“We are deeply sorry for what our JCC communicated with Rachel, as it does not reflect the values we stand for,” Rosen and board chair Joel Yudenfreund wrote.
They added, “We are deeply committed to promoting diverse voices, opinions, and perspectives,” and said that the opinions about Beanland’s talk came from two members of their volunteer-run book committee, whose views “are completely counter to our values.”
Speaking to JTA, Rosen said the employee in question had been terminated, but for a separate issue. He condemned the employee’s emails and said they did not reflect the JCC’s views.
“The wording that she used is just not who we are, and doesn’t represent the work we do,” he said. “We hope that you look at the 40 years of work we’ve done, including many [on] slavery and civil rights and LGBTQ and other topics — that we’ve never been afraid to have hard conversations. That’s what we do.”
He also said that the email’s wording, in addition to being inappropriate, wasn’t reflective of “the actual reasons” why the center canceled the talk. Instead, he said, the committee had determined that the event would be too “topically similar” to one the previous year that had also focused on slavery — evidence he also cited for why he believes the JCC has “a long history of taking on hard topics, and we have every intention of continuing to.”
Both Beanland and the Jewish Book Council say it should have been clear from the outset that her book discusses slavery. For Beanland, the bigger issue is that the center’s actions are in line with the state’s larger culture war over Black history — and an abdication of a Jewish responsibility.
“I feel like if there’s any community in the United States outside of the African-American community that should understand how essential it is for us not to erase or obscure history, it should be the Jewish community,” she said. “And in light of everything that’s happening in Florida, and the fact that DeSantis has kind of ushered in this wave of legislation that is really trying to make African-American history, Black history, just disappear — it felt really concerning.”
Beanland’s publisher, Simon & Schuster, supported her in a statement.
“Difficult subjects will not go away by pretending the books that address them don’t exist,” the publisher told the Richmond Times-Dispatch. “We stand against book banning in all its forms, including preemptive self-censorship.”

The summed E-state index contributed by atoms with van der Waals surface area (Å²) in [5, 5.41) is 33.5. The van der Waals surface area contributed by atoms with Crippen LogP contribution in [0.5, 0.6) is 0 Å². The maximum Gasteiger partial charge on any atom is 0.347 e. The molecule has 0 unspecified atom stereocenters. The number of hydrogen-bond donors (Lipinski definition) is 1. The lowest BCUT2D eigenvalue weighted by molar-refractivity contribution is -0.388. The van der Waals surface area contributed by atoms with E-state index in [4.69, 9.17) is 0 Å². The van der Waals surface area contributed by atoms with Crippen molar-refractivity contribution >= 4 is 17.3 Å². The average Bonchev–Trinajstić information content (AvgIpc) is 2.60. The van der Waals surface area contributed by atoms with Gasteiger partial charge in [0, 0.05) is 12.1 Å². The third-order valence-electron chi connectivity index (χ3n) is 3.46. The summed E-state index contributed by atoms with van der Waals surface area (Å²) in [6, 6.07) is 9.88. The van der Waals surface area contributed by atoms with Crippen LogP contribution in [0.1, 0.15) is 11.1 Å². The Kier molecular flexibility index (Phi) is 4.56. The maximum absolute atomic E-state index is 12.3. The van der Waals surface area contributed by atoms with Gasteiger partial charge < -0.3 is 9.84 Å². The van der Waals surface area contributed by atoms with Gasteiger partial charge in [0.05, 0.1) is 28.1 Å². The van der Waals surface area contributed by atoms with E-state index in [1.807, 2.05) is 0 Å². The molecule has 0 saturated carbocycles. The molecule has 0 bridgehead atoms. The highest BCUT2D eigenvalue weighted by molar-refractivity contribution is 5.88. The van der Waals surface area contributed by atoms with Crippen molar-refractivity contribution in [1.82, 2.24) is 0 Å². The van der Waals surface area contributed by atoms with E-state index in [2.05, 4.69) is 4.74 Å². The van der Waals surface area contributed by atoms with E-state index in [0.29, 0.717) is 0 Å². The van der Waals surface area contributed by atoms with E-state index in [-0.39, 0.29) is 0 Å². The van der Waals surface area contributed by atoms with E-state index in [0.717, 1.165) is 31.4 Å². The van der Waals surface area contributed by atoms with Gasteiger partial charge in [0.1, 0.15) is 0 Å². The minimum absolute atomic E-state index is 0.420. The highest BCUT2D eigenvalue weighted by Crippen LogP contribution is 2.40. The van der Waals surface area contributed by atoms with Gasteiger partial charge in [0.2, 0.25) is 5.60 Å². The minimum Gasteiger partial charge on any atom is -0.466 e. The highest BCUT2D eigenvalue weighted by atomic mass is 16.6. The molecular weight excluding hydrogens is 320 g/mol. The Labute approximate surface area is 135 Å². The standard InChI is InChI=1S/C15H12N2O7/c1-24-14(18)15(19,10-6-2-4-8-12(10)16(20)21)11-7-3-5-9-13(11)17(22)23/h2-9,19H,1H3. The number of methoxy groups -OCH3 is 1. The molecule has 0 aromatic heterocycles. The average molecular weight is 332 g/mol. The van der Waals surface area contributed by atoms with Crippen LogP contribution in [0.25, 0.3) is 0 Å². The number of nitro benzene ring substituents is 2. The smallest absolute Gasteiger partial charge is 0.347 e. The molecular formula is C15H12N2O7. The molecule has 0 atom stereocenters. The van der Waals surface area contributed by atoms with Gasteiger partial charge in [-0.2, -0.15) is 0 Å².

Rosen insists, despite the employee’s email, that the JCC’s staff never discussed the political climate when determining their bookings.
“There was just never any conversation that, based on whatever’s happening in the state or the country, that we need to adjust what we do or how we do it,” he said. “It never, ever even entered into the conversation.”
Rosen further insisted that Beanland hadn’t been entirely disinvited from the center, only asked to headline a smaller event instead. But Beanland told JTA she had no interest in doing so. “I was obviously pretty offended” at seeing the event downgraded, she said.
Rosen said he was hoping to have discussions with the Jewish Book Council to determine “her willingness to come to our community still.” He added, “We certainly know we need to apologize, and we’re never trying to not have the conversation.”
In its own statement, the Jewish Book Council criticized the JCC’s initial decision but said it was “heartened by this apology.” It added that it hoped the invitation would be returned. (Jewish Book Council president Elisa Spungen Bildner, who co-signed the statement with Firestone-Teeter and co-president Joy Greenberg, is a board member of JTA parent company 70 Faces Media.)
The prospect of Beanland accepting such an invitation seems unlikely. She told JTA she’s “not interested in ever talking to them again.”